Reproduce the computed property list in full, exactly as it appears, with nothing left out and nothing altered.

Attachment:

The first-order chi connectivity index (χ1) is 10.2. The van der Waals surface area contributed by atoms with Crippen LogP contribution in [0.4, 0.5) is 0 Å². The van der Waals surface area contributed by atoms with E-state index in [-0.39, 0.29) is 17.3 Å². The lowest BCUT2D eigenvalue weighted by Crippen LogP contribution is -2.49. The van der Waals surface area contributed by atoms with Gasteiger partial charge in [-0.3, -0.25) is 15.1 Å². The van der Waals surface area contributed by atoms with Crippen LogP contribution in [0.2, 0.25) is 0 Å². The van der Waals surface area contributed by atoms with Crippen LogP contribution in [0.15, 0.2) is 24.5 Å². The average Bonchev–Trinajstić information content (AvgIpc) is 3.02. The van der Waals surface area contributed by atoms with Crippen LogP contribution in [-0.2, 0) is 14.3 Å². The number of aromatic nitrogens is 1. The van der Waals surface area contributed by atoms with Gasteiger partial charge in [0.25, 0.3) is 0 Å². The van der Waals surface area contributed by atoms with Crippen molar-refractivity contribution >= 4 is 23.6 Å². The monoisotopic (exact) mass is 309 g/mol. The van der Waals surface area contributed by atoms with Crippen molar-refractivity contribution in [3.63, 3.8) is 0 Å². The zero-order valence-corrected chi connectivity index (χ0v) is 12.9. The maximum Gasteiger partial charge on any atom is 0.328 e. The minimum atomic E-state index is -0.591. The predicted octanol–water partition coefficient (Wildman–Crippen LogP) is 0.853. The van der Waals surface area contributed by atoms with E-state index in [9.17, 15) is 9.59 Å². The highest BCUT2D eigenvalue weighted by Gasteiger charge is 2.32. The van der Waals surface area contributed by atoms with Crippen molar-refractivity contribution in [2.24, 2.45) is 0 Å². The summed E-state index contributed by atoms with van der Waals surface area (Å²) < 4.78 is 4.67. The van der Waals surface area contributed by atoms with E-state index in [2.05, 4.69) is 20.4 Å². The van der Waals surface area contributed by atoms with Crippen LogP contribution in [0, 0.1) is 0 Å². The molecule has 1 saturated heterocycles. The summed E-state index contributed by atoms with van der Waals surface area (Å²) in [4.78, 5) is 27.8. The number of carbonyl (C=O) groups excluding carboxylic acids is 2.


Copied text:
The first-order chi connectivity index (χ1) is 10.2. The van der Waals surface area contributed by atoms with Crippen LogP contribution in [0.4, 0.5) is 0 Å². The van der Waals surface area contributed by atoms with E-state index in [-0.39, 0.29) is 17.3 Å². The lowest BCUT2D eigenvalue weighted by Crippen LogP contribution is -2.49. The van der Waals surface area contributed by atoms with Gasteiger partial charge in [-0.3, -0.25) is 15.1 Å². The van der Waals surface area contributed by atoms with Crippen LogP contribution in [0.2, 0.25) is 0 Å². The van der Waals surface area contributed by atoms with Crippen LogP contribution in [0.15, 0.2) is 24.5 Å². The average Bonchev–Trinajstić information content (AvgIpc) is 3.02. The van der Waals surface area contributed by atoms with Crippen LogP contribution in [-0.2, 0) is 14.3 Å². The number of aromatic nitrogens is 1. The van der Waals surface area contributed by atoms with Gasteiger partial charge in [0.25, 0.3) is 0 Å². The van der Waals surface area contributed by atoms with Crippen molar-refractivity contribution >= 4 is 23.6 Å². The monoisotopic (exact) mass is 309 g/mol. The van der Waals surface area contributed by atoms with Crippen molar-refractivity contribution in [3.63, 3.8) is 0 Å². The zero-order valence-corrected chi connectivity index (χ0v) is 12.9. The maximum Gasteiger partial charge on any atom is 0.328 e. The minimum atomic E-state index is -0.591. The predicted octanol–water partition coefficient (Wildman–Crippen LogP) is 0.853. The van der Waals surface area contributed by atoms with E-state index in [9.17, 15) is 9.59 Å². The highest BCUT2D eigenvalue weighted by Gasteiger charge is 2.32. The van der Waals surface area contributed by atoms with Crippen molar-refractivity contribution in [2.24, 2.45) is 0 Å². The summed E-state index contributed by atoms with van der Waals surface area (Å²) < 4.78 is 4.67. The van der Waals surface area contributed by atoms with E-state index in [2.05, 4.69) is 20.4 Å². The van der Waals surface area contributed by atoms with Crippen LogP contribution in [0, 0.1) is 0 Å². The molecule has 1 saturated heterocycles. The summed E-state index contributed by atoms with van der Waals surface area (Å²) in [4.78, 5) is 27.8. The number of carbonyl (C=O) groups excluding carboxylic acids is 2.